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Evolutionary history of green turtle populations, Chelonia mydas, from French Polynesia highlights the putative existence of a glacial refugium

Abstract : Mapping the distribution of genetic diversity of species over their geographic range is crucial from a conservation perspective. We investigated nesting populations of an iconic and endangered species, Chelonia mydas, the green sea turtle, in French Polynesia. Sequences of the mtDNA control region of 97 specimens were analyzed using Bayesian phylogeny reconstruction, Bayesian dating, and skyline plots. Samples from French Polynesia belonged to four of the nine recognized Indo-Pacific lineages, with two lineages (III and IV) recognized as widespread and two other lineages (V and VI) geographically restricted to the South Pacific. More than half of the specimens belonged to the geographically restricted lineages, and suggested the existence of two South Pacific refugia during glacial periods, a western one (represented by lineage V) and an eastern one (represented by lineage VI), herein revealed from French Polynesia. Expansions of populations were recovered in most of the lineages and were all dated after the Last Glacial Maximum, similarly to the Atlantic populations of C. mydas. Finally, as the likely existence of a glacial refugium near French Polynesia matches a previously published predicted refugium under future climatic conditions, this makes the area particularly promising for the conservation of green sea turtle populations.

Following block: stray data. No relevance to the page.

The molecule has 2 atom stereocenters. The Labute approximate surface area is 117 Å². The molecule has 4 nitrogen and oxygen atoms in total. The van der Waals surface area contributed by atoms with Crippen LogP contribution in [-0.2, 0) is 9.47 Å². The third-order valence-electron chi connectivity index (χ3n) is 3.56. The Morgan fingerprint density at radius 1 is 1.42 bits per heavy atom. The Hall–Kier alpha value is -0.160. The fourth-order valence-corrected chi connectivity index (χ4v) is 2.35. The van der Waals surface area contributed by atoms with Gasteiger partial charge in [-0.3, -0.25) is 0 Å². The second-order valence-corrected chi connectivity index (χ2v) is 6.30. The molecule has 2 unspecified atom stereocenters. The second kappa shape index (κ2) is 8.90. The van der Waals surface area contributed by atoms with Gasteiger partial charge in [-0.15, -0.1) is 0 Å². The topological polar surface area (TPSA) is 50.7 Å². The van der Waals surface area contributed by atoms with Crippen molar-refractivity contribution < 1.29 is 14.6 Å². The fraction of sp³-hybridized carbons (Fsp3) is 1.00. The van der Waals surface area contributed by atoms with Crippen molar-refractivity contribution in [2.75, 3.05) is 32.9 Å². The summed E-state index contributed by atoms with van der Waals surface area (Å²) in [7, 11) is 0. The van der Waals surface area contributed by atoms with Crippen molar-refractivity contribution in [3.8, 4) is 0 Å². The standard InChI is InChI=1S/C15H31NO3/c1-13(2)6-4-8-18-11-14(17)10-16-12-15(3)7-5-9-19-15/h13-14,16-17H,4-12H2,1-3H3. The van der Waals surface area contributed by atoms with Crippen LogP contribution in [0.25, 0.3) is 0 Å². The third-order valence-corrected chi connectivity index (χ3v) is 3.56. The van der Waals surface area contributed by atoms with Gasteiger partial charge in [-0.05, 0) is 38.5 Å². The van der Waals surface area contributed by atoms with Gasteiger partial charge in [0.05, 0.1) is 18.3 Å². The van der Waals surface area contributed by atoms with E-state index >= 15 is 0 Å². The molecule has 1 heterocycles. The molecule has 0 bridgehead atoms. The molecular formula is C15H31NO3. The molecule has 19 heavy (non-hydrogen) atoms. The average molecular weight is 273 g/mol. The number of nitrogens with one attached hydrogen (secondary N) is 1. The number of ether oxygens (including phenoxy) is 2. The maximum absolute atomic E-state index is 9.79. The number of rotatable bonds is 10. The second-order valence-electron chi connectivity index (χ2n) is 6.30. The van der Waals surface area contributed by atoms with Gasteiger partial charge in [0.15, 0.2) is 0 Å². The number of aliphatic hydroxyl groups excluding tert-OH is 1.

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https://hal-univ-perp.archives-ouvertes.fr/hal-02431745
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Submitted on : Wednesday, January 8, 2020 - 10:15:24 AM
Last modification on : Friday, September 18, 2020 - 2:34:52 PM

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Emilie Boissin, Valentina Neglia, Faimano Boulet Colomb D’hauteserre, Miri Tatarata, Serge Planes. Evolutionary history of green turtle populations, Chelonia mydas, from French Polynesia highlights the putative existence of a glacial refugium. Marine Biodiversity, Springer Verlag, 2019, 49 (6), pp.2725-2733. ⟨10.1007/s12526-019-01001-6⟩. ⟨hal-02431745⟩

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